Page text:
I don’t think I’ll be selling my 650GS anytime soon. It’s a great little reliable bike that I plan to use to take me around this continent at least, and hopefully others, once this damn Covid thing is over. I can lift it when I drop it, and I can fix it when something breaks. It doesn’t have ABS or rider modes, but I know how to brake safely in an emergency, and I’m working on my throttle control. The only thing stopping me from doing more with this bike are my skills, and that is part of the appeal of adventure riding. There’s always a steeper hill to conquer, a more challenging technical section of trail to ride. The challenge and learning are endless, if you’re into that, as I am. Sometimes I have to remind myself that I’ve only been riding five years.

“I guess it depends on where you’re riding it.”

Shawn Thomas

I have a dream of one day loading the bike and heading west, nothing but country and time ahead of me, work and responsibilities behind. I’ll have a general idea of where I’m going and I might have a specific destination in mind, but the rest I’ll decide along the way. I’ll ride as far as I want in a given day and then turn off the asphalt and look for a place to pitch my tent, open a bottle, and maybe light a fire. I’ll be in the moment with everything to discover, but one thing I’ll know for sure is that I’d rather be on no other bike than Bigby.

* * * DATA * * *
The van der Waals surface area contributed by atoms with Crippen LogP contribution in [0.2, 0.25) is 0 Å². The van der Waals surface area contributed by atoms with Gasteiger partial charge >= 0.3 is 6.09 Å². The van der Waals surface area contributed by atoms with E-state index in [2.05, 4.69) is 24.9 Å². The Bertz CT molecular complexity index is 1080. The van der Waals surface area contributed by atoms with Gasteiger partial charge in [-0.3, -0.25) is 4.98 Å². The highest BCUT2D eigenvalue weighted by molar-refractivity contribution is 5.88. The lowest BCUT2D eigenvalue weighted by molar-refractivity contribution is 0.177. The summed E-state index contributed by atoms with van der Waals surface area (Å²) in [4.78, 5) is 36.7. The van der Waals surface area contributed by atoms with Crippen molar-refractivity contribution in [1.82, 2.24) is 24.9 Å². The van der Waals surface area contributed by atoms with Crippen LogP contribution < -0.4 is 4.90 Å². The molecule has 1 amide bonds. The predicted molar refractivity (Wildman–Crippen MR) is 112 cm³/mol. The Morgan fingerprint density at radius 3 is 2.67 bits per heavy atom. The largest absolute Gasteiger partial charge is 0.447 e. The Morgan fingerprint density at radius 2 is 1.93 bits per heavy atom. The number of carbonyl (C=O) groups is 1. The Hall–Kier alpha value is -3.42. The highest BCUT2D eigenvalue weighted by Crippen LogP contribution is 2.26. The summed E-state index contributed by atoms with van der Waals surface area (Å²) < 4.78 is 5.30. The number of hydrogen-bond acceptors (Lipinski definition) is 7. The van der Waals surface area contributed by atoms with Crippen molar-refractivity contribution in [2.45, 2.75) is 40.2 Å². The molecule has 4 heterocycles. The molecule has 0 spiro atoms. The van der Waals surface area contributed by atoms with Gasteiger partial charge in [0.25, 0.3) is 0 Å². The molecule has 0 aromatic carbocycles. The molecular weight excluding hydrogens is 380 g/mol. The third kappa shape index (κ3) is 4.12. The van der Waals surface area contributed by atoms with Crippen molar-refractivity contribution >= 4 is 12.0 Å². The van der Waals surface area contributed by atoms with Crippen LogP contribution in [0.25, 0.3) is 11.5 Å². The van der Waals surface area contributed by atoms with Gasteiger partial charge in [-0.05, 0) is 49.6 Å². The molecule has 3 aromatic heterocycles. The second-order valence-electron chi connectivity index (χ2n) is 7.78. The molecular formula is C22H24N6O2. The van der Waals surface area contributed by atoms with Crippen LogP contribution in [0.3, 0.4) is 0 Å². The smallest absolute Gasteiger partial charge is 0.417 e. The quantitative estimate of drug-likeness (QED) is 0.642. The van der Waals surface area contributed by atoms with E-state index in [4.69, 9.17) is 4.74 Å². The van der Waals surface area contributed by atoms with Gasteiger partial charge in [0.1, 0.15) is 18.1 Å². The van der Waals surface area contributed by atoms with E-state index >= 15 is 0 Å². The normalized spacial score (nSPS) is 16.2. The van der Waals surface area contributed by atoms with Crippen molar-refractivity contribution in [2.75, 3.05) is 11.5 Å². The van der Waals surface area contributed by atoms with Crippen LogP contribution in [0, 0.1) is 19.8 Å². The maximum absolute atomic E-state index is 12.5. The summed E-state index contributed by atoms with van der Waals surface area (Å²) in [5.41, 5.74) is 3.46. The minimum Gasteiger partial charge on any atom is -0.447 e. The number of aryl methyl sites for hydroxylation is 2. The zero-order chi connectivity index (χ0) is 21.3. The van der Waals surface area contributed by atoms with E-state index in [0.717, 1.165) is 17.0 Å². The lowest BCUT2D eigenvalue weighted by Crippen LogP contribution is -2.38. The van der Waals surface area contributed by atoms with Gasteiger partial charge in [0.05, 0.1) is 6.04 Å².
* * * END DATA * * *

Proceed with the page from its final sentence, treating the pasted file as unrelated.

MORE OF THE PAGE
What are your thoughts on the matter? Let us know in the comment section below. I always like to hear from my readers.

The End of Summer

It’s Labour Day weekend, the unofficial end of summer here in Canada. I haven’t heard any geese migrating south yet, but it won’t be long before I do. Patches of yellow leaves have started to appear, and the temperature rarely climbs above the low-twenties. I’ve zipped the quilted liner into my riding jacket.

For me, fall is usually a bit melancholy, but this year it is especially so since my major summer riding plans remained unfulfilled. In my post 20-20 last May, filled with optimism and promise, I outlined my three major plans: to ride the Hamster Trail in New Hampshire, to ride across Canada and back through The United States, and to improve my off-road skills.

As I write this, the Canada-US border is still closed, so the Hamster Trail didn’t happen. There was no club riding in The States, no DirtDaze Rally in August (at least for Canadians), and there will be no Cromag Campout in September. I miss the beautiful dirt roads of Vermont, the state parks, and the good company of our American friends.

By early July, I knew the cross-country tour wasn’t going to happen either. It’s not that it would have been impossible—at least the Canadian leg—but it would have been tainted by the restrictions imposed by the Covid-19 pandemic. My wife and I did some travelling north of Lake Superior in early July and found Tim Horton’s drive through open, but not much else in the way of food on the road. (Not that I have anything against Tim’s! Their employees are heroes, as far as I’m concerned.) The country was still opening up and some things were open, others not, and I had plans to do research toward some travel writing. All things considered, I decided to postpone that dream another year. I’ve had it since I was a teen, so what’s another year, right?